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Feasibility and outcomes of using DIALOG+ in primary care to improve quality of life and mental distress of patients with long-term physical conditions: an exploratory non-controlled study in Bosnia and Herzegovina, Colombia and Uganda



The management of long-term physical conditions is a challenge worldwide, absorbing a majority resources despite the importance of acute care. The management of these conditions is done largely in primary care and so interventions to improve primary care could have an enormous impact. However, very little data exist on how to do this. Mental distress is frequently comorbid with long term physical conditions, and can impact on health behaviour and adherence, leading to poorer outcomes. DIALOG+ is a low-cost, patient-centred and solution-focused intervention, which is used in routine patient-clinician meetings and has been shown to improve outcomes in mental health care. The question arises as to whether it could also be used in primary care to improve the quality of life and mental health of patients with long-term physical conditions. This is particularly important for low- and middle-income countries with limited health care resources.


An exploratory non-controlled multi-site trial was conducted in Bosnia and Herzegovina, Colombia, and Uganda. Feasibility was determined by recruitment, retention, and session completion. Patient outcomes (quality of life, anxiety and depression symptoms, objective social situation) were assessed at baseline and after three approximately monthly DIALOG+ sessions.


A total of 117 patients were enrolled in the study, 25 in Bosnia and Herzegovina, 32 in Colombia, and 60 in Uganda. In each country, more than 75% of anticipated participants were recruited, with retention rates over 90% and completion of the intervention exceeding 92%. Patients had significantly higher quality of life and fewer anxiety and depression symptoms at post-intervention follow-up, with moderate to large effect sizes. There were no significant improvements in objective social situation.


The findings from this exploratory trial suggest that DIALOG+ is feasible in primary care settings for patients with long-term physical conditions and may substantially improve patient outcomes. Future research may test implementation and effectiveness of DIALOG+ in randomized controlled trials in wider primary care settings in low- and middle-income countries.

Trial registration

All studies were registered prospectively within the ISRCTN Registry. ISRCTN17003451, 02/12/2020 (Bosnia and Herzegovina), ISRCTN14018729, 01/12/2020 (Colombia) and ISRCTN50335796, 02/12/2020 (Uganda).

Peer Review reports


The management of long-term physical conditions is a challenge worldwide, utilising the majority of available resources despite the importance of acute care. In the United Kingdom (UK), the National Health Service estimates that the treatment and care of patients with long-term physical conditions absorbs as much as 70% of the resources allocated to acute and primary care [1]. The management of these conditions is done largely in primary care and so interventions to improve primary care could have an enormous impact. However, very little data exist on how to improve the management of these conditions in primary care.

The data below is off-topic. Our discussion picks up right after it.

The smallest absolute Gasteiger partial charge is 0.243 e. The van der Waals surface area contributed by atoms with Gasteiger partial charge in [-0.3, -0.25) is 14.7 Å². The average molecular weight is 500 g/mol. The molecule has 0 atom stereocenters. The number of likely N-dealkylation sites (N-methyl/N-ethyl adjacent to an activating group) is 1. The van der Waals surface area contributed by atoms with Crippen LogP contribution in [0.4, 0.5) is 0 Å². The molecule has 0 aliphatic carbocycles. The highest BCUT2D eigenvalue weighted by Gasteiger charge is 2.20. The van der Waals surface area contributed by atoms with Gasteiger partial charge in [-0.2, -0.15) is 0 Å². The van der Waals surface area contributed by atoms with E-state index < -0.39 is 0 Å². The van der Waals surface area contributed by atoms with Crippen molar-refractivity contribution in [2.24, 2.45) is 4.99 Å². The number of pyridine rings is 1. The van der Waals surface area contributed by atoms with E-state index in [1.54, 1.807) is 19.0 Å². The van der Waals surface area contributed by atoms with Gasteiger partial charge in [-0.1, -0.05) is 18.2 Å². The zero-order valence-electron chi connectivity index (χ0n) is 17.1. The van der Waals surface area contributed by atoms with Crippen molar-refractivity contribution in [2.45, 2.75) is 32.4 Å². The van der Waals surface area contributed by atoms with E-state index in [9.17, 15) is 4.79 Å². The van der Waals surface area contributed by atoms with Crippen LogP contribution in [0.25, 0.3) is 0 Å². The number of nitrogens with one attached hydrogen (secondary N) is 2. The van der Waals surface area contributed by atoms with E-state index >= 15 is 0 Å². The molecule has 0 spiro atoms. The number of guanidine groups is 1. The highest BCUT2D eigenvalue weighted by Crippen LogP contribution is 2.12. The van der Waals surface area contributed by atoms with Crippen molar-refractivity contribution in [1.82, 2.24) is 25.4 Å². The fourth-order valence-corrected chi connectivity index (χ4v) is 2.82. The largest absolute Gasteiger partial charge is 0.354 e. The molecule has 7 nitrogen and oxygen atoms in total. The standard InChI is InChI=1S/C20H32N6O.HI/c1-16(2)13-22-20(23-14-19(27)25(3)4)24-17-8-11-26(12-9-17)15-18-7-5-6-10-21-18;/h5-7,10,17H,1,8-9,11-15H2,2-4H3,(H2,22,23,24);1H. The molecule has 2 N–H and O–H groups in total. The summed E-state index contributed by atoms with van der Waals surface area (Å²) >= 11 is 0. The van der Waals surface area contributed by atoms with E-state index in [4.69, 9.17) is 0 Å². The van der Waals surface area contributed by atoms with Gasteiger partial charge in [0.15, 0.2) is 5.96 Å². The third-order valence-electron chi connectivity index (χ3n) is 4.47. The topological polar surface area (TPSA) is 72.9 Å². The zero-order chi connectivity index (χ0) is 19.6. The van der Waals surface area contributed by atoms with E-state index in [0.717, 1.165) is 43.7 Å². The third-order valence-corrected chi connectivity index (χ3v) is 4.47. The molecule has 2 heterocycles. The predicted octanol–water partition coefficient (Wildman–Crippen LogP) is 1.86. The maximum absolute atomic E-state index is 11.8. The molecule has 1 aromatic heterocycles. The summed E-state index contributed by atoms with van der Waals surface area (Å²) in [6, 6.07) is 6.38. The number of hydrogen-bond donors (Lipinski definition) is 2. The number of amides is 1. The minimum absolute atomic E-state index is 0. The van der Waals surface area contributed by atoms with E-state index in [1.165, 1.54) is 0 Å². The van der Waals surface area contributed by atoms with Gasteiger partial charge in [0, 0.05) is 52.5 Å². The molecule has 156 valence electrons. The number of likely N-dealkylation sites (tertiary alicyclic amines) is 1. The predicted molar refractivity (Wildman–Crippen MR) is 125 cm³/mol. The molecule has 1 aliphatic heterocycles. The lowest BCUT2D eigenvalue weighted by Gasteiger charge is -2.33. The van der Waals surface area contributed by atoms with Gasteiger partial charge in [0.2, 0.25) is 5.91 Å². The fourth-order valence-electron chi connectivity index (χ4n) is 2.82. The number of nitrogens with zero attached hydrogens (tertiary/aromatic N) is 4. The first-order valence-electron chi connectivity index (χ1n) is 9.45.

Psychological distress and poor quality of life has been associated with a range of long-term physical conditions like cardiovascular disease, HIV/AIDS, cancer and diabetes [2,3,4,5]. Mental distress is frequently co-morbid with these long-term physical conditions [6,7,8,9,10,11]. Mental and physical disorders share a number of risk factors, they can bi-directionally cause or facilitate each other [12], and mental distress can impact on health behaviour and treatment adherence and therefore worsen physical problems. Interventions addressing mental distress in patients with long-term physical illnesses could potentially improve their quality of life and overall functioning [13]. This calls for the integration of psychosocial interventions in primary care of patients with long-term physical conditions. Such integration has been considered a priority in the overall provision of mental health care [14], and various efforts have been made towards achieving it [15]. However, a number of challenges remain. They include insufficient funding, a shortage of appropriately qualified staff, and a high demand for services leaving little time for additional activities and interventions. Another core challenge is a lack of evidence-based psycho-social interventions that are feasible and effective in primary care settings, especially within the context of the health care systems in low- and middle-income countries (LMICs) [16,17,18,19,20].

To improve outcomes in primary settings, a low-cost approach is required that can be applied in routine settings and does not require setting up new specialised services. One approach that has been specifically developed to make routine patient-clinician meetings more effective, is DIALOG+. Although originally designed, studied and evidence-based in secondary mental health care services, its generic nature suggests that it may also be beneficial for patients with various chronic conditions in primary care.

The DIALOG+ intervention